Friday, 17 June 2011

I have returned to my blog

I have had many of you wonder where I have disappeared to. Some of you thought that I am still in the Tankwa.. i wish. I am in Jozi - good ol' JoBurg and Winter has properly settled into the bones.
Where do I begin?? After such an incredible experience as AfrikaBurn end of April, I have been so in touch with a reality that filled my veins with so much life, love, exuberance and creativity. I can give many reasons for not blogging after my extraordinary cycle trip and the Afrikaburn experience. The most obvious reason is simply that I was swept up into such a real life, a life that could not be "documented" in cyberspace. The places in my soulspace I have been to defies any journaling, somehow. Once again, i am bugged by the banality of publisizing my life like this. Yet I am making peace with the idea. Good thing - or bad thing?? - I have started to be more active on facebook, and I will be honest, I have found it rewarding and challenging. At night when I go to sleep, the last thing I see is facebook messages on my blackberry. and the first thing i do in the morning is fumbling my hand till it falls on my blackberry, put it on and wait for all the bells and rings to announce all my mails, twitters, sms', bbm's. What I feared will happen has happened - the cyberspatial tentacles have me in their full grasp, and I have started to grow an interesting frown-line between my eyes because of the intent look I focus on the small bb screen! haha! the blackberry frown!
So , jah, how do I reconcile this cyberspace with the ritual space I have been stepping in during and after AfrikaBurn? By doing what I am doing now - stepping right into the wonderful communicative space of the internet and sharing the Great Story that this life is making me so beautifully part of!
How do I start relating the ritual space I have stepped into? Ritual I do not use here off-handedly. It is a space where one plays a role that is so fully you. Even if one puts masks on, or step out of one's clothes - it can all be a place of true reflection of the inner spirit - and AfrikBurn creates such a space. I had to go to the soil of the earth to find my ritual space.  The piece I performed "Life Vitrified / Klei Verewig" turned out to be quite a success - the Afrikaans text I memorized were quickly supplanted by an improvised text. The audience, especially the children, were quite enraptured by this woman being born from the bowels of the earth. It was quite something to see how the audience numbers grew as I went to lie down into the hole I and volunteer "grave-diggers" dug the day before. Many people saw it as "the burial piece" - but I need to state that it was more of a birthing piece, a connection made with Mother Earth, and such a real connection it was. The Tankwa soil is rather rocky, so I came out of my performance quite bruised. What pains and wounds artists will suffer for their art! The piece fed directly on the theme of this year's Afrikaburn  "Stof - The Primal Mud". I dialogued with the earth as a means of exploring identity, femininity, heritage, respect for the earth and the stuff - STOF we are all made of. I intended to perform it at least twice during the fest, but the gravity of the performance was such that I could only handle one performance on the Saturday (the Friday I intended it to be performed, a wedding took place at Afrikaburn - and I could not compete with the festive mood that was in the air!).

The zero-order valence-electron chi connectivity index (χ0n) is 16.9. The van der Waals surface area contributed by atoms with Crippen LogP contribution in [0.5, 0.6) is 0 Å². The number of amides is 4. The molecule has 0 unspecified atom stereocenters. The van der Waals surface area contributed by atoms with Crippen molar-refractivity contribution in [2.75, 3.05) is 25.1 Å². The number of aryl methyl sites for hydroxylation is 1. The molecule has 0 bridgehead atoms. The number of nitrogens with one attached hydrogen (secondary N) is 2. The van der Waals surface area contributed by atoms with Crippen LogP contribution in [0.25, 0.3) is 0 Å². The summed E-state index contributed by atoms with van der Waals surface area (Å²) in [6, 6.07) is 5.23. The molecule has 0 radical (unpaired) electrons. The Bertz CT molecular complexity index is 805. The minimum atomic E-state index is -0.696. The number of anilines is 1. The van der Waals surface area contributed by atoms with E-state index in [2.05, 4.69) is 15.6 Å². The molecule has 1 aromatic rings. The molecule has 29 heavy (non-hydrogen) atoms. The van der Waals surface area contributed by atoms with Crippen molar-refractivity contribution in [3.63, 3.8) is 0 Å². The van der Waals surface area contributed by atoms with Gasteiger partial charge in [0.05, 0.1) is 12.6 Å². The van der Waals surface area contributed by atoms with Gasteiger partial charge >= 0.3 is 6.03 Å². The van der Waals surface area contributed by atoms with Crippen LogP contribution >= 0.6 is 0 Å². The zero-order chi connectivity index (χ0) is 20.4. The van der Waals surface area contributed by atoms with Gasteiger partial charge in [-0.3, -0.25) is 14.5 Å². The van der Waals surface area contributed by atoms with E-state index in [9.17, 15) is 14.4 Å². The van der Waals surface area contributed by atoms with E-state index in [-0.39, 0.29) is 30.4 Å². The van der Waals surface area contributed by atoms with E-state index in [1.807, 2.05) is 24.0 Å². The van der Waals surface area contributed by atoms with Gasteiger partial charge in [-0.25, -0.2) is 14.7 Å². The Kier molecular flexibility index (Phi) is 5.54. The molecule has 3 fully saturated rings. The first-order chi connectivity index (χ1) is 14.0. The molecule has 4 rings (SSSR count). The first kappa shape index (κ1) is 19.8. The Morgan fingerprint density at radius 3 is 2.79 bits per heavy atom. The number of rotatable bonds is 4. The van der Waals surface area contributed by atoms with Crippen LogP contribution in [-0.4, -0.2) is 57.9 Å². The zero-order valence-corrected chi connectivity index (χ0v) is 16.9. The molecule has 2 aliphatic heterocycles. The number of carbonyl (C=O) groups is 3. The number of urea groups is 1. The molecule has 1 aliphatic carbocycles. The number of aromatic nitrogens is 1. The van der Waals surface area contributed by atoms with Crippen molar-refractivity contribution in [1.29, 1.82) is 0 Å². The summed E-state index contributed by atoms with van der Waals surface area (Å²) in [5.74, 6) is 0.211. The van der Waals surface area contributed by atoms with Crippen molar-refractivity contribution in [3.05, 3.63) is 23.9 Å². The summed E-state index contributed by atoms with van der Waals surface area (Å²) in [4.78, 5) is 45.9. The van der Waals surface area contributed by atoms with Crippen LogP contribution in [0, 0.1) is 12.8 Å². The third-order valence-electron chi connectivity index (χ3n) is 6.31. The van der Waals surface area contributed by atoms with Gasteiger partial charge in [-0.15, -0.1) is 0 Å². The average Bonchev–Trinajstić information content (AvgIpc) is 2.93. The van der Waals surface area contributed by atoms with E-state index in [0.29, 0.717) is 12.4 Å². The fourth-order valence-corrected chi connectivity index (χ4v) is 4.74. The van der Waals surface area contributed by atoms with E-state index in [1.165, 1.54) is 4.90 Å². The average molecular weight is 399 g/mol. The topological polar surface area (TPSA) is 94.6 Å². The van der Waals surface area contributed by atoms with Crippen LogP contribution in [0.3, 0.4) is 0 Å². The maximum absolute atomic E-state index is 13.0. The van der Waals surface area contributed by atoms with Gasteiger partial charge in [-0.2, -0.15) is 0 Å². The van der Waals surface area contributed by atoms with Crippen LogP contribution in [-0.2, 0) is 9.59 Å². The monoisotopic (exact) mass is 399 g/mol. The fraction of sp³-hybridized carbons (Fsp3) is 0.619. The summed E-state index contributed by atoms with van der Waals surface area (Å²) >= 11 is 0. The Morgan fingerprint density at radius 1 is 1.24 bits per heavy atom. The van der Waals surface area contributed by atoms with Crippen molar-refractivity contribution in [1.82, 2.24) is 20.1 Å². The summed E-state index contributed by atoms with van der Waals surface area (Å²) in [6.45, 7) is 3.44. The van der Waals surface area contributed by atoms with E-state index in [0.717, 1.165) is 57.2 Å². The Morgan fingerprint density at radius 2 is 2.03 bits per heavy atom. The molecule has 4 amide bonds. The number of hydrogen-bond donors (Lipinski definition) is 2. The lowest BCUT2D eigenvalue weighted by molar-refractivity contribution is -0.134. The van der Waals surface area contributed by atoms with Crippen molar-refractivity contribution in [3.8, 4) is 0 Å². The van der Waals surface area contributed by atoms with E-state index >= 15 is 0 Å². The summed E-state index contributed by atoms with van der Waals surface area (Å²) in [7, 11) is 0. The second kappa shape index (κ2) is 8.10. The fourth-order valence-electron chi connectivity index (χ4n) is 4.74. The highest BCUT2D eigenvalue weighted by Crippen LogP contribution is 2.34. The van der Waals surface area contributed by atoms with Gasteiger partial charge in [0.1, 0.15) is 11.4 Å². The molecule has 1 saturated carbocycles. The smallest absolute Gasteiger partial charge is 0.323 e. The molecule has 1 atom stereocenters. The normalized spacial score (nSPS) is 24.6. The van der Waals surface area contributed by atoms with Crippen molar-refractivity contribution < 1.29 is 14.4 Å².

Most of the art work at Afrikaburn is "installations" of such mindblowing proportions. It takes so much resources for the creative minds and constructionists to rig their artistic and pyrophiliac visions (-; I find it awesome and moerse inspiring, especially at night when the artworks are set alight. I felt my contribution should be more modest - seeing that I don't have the resources and practicality to erect installations. And yeah - that is what most of the artworks at Afrikaburn is - erections - and I want to balance this very Masculine energy with the Female one - going into the earth. Armed with only body, voice, soul and soil I think I created a very needed installation.
The first thing I felt after the performance was a lostness, a strange sense of misplacement. But soon a more sure sense of Self took root. I felt changed. A confident layer of who I am, and what I can offer the world as a woman, a poet and a performer. A broadened sense of body and soul took shape. When I saw the video footage of videographer Gilles Chevalier I was astounded at how raw and honest the performance actually was. Two things made me nervous about doing this thing: the hard rocky soil covering my body could have easily cut-off circulation in my legs. The hole was not very deep, and yet the ground that covered me was incredibly heavy. The second nerve-wrecking aspect was the fact that I am alone in what I do. I have a vision of the message I want to bring over, and yet one deals with factors inhibiting that.  The one thing - I insisted on performing in Afrikaans, yet well I knew many people in my audience are not versed in Afrikaans. Afrikaans for me is a language of the Stof, of the African Stof and soil. To do such a performance in a tongue other than your mothertongue would have defeated the entire feel/message of the piece. Reconciling all the complex facets of the Afrikaans-tongue, performing in the semi-nude, rolling around the mud and stof, challenging people's expectations of "performing" made it an event I will not forget. For me it was not performing, it was ritual, it was life, it was necessity as much as breathing. If my poetry needs to take me to the muddy breast of Mother Earth to discover truths and faces of myself, I will not stand in the way.

1 comment:

  1. applause! Others and myself enjoyed and appreciated the Afrikaans and I think you should keep that diversity alive... for the Karoo at least.